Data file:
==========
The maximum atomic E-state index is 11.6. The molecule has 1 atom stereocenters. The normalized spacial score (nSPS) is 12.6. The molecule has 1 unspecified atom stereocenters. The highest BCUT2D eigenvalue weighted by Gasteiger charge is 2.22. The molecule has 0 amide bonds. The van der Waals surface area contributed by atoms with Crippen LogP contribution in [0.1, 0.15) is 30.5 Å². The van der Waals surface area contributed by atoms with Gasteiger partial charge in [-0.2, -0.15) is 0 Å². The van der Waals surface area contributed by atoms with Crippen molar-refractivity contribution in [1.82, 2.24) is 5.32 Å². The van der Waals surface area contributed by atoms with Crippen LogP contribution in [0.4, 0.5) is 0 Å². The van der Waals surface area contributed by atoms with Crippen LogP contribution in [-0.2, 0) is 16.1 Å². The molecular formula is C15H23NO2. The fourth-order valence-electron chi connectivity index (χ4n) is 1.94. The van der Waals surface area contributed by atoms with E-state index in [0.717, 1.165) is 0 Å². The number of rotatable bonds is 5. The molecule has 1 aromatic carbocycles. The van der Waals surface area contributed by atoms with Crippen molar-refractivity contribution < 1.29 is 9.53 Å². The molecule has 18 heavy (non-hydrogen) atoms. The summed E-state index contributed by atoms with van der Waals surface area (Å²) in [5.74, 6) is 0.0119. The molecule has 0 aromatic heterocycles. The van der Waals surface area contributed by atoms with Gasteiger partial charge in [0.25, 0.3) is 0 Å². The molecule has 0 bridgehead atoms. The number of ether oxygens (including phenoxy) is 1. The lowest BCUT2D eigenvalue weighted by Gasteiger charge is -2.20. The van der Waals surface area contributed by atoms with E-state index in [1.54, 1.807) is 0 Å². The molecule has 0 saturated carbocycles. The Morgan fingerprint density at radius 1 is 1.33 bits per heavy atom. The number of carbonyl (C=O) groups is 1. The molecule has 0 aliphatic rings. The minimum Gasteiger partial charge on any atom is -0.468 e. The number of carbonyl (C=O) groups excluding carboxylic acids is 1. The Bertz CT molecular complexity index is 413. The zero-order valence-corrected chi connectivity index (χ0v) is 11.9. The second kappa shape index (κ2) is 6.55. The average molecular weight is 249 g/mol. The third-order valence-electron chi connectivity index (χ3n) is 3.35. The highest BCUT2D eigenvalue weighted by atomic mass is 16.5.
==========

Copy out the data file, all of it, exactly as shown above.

The maximum atomic E-state index is 11.6. The molecule has 1 atom stereocenters. The normalized spacial score (nSPS) is 12.6. The molecule has 1 unspecified atom stereocenters. The highest BCUT2D eigenvalue weighted by Gasteiger charge is 2.22. The molecule has 0 amide bonds. The van der Waals surface area contributed by atoms with Crippen LogP contribution in [0.1, 0.15) is 30.5 Å². The van der Waals surface area contributed by atoms with Gasteiger partial charge in [-0.2, -0.15) is 0 Å². The van der Waals surface area contributed by atoms with Crippen molar-refractivity contribution in [1.82, 2.24) is 5.32 Å². The van der Waals surface area contributed by atoms with Crippen LogP contribution in [0.4, 0.5) is 0 Å². The van der Waals surface area contributed by atoms with Crippen LogP contribution in [-0.2, 0) is 16.1 Å². The molecular formula is C15H23NO2. The fourth-order valence-electron chi connectivity index (χ4n) is 1.94. The van der Waals surface area contributed by atoms with E-state index in [0.717, 1.165) is 0 Å². The number of rotatable bonds is 5. The molecule has 1 aromatic carbocycles. The van der Waals surface area contributed by atoms with Crippen molar-refractivity contribution < 1.29 is 9.53 Å². The molecule has 18 heavy (non-hydrogen) atoms. The summed E-state index contributed by atoms with van der Waals surface area (Å²) in [5.74, 6) is 0.0119. The molecule has 0 aromatic heterocycles. The van der Waals surface area contributed by atoms with Gasteiger partial charge in [0.25, 0.3) is 0 Å². The molecule has 0 bridgehead atoms. The number of ether oxygens (including phenoxy) is 1. The lowest BCUT2D eigenvalue weighted by Gasteiger charge is -2.20. The van der Waals surface area contributed by atoms with E-state index in [1.54, 1.807) is 0 Å². The molecule has 0 saturated carbocycles. The Morgan fingerprint density at radius 1 is 1.33 bits per heavy atom. The number of carbonyl (C=O) groups is 1. The molecule has 0 aliphatic rings. The minimum Gasteiger partial charge on any atom is -0.468 e. The number of carbonyl (C=O) groups excluding carboxylic acids is 1. The Bertz CT molecular complexity index is 413. The zero-order valence-corrected chi connectivity index (χ0v) is 11.9. The second kappa shape index (κ2) is 6.55. The average molecular weight is 249 g/mol. The third-order valence-electron chi connectivity index (χ3n) is 3.35. The highest BCUT2D eigenvalue weighted by atomic mass is 16.5.